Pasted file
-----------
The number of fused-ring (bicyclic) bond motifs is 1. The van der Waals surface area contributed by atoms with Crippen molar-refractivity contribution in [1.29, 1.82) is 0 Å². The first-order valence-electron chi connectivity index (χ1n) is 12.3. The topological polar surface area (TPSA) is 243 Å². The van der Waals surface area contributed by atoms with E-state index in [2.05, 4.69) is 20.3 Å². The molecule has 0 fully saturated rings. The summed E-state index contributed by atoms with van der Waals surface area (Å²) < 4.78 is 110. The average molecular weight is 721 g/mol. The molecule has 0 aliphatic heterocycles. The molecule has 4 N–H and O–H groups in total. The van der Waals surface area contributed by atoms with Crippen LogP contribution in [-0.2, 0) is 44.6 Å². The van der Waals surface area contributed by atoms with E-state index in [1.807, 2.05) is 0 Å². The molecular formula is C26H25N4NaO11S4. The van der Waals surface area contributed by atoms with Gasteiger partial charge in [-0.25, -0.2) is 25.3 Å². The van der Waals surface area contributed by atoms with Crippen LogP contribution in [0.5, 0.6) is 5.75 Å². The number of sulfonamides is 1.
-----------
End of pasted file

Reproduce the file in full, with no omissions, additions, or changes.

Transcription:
The number of fused-ring (bicyclic) bond motifs is 1. The van der Waals surface area contributed by atoms with Crippen molar-refractivity contribution in [1.29, 1.82) is 0 Å². The first-order valence-electron chi connectivity index (χ1n) is 12.3. The topological polar surface area (TPSA) is 243 Å². The van der Waals surface area contributed by atoms with E-state index in [2.05, 4.69) is 20.3 Å². The molecule has 0 fully saturated rings. The summed E-state index contributed by atoms with van der Waals surface area (Å²) < 4.78 is 110. The average molecular weight is 721 g/mol. The molecule has 0 aliphatic heterocycles. The molecule has 4 N–H and O–H groups in total. The van der Waals surface area contributed by atoms with Crippen LogP contribution in [-0.2, 0) is 44.6 Å². The van der Waals surface area contributed by atoms with E-state index in [1.807, 2.05) is 0 Å². The molecular formula is C26H25N4NaO11S4. The van der Waals surface area contributed by atoms with Gasteiger partial charge in [-0.25, -0.2) is 25.3 Å². The van der Waals surface area contributed by atoms with Crippen LogP contribution in [0.5, 0.6) is 5.75 Å². The number of sulfonamides is 1.